Students give UW–Madison high marks for academic quality, overall educational experience
UW–Madison seniors overwhelmingly gave the university high marks for academic quality in a recent survey and rated their overall educational experience higher than students at peer institutions.
UW–Madison seniors also were more likely than their peers to report that if they were to start over again, they would choose to attend the same institution.
The results are from the latest National Survey of Student Engagement, administered in spring 2020 by the Indiana University Center for Postsecondary Research. The survey of college freshmen and seniors assesses aspects of student learning, what students think of their undergraduate experience, and how they are benefiting from their studies. The survey was in the field from mid-February —about a month before COVID-19 forced changes on campus — through early April.
UW–Madison participates in the survey every three years. A detailed look at UW–Madison findings can be found here.
“What we’ve consistently seen over time is that our students report very high satisfaction with the quality of the education they receive at UW–Madison,” says Provost Karl Scholz. “Again this year, their responses indicate experiences and levels of engagement that are often more positive than other participating public research universities.”
Among the UW–Madison findings:
- 89 percent of seniors rated their overall experience as good or excellent, higher than the peer average of 85 percent.
- 88 percent of seniors would attend UW–Madison again, higher than the 85 percent of students at peer institutions.
- 91 percent of seniors rated the academic quality of UW–Madison as good or excellent, significantly higher than the peer average of 82 percent.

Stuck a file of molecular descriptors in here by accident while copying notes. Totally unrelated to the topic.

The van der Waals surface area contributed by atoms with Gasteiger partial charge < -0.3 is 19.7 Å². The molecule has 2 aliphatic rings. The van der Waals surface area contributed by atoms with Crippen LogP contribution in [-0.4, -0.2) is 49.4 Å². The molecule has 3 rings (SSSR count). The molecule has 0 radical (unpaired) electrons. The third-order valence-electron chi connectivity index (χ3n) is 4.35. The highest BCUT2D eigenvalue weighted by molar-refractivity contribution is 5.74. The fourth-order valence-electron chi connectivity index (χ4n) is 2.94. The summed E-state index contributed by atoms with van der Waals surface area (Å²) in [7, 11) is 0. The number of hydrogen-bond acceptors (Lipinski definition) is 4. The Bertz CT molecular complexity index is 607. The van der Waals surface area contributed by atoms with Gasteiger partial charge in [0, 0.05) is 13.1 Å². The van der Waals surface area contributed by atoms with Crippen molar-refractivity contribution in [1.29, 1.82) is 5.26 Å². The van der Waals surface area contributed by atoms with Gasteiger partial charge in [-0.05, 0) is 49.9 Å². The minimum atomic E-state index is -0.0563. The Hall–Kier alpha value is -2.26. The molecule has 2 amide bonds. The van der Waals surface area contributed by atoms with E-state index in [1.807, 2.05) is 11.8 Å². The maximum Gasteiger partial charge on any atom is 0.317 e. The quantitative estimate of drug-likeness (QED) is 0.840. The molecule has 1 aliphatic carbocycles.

- UW–Madison first-year and senior respondents reported statistically significant higher quality interactions with academic advisors, faculty, student services staff, administrative staff, and other students as compared with respondents at peer institutions.
UW–Madison students gave high scores on questions that speak to the four areas of growth laid out in the Wisconsin Experience — the university’s vision for the total student experience in and out of the classroom. The four areas and some of the related survey scores:
- Intellectual confidence: The majority of seniors reported substantial learning gains on thinking critically and analytically (90 percent), analyzing numerical and statistical information (72 percent), writing clearly and effectively (71percent), acquiring job-related skills (67 percent), and speaking clearly and effectively (61 percent).
- Empathy and humility: 60 percent of first-year students and 62 percent of seniors reported that UW–Madison contributed “quite a bit” or “very much” to them understanding people of other backgrounds (economic, racial/ethnic, political, religious, nationality, etc.), similar to rates at peer institutions.
- Relentless curiosity: UW–Madison seniors were more likely than peers to work with faculty on a research project: 39 percent, compared with 33 percent of peers.
- Purposeful action: The majority of UW–Madison seniors (67 percent) reported that their experience at UW–Madison contributed “quite a bit” or “very much” to learning to solve complex real-world problems.
“The Wisconsin Experience embodies the traits we hope this university can instill, and it’s gratifying to see so many of our students embracing those qualities and excelling at them,” Scholz says.
A total of 601 colleges and universities across the United States and Canada participated in the 2020 survey.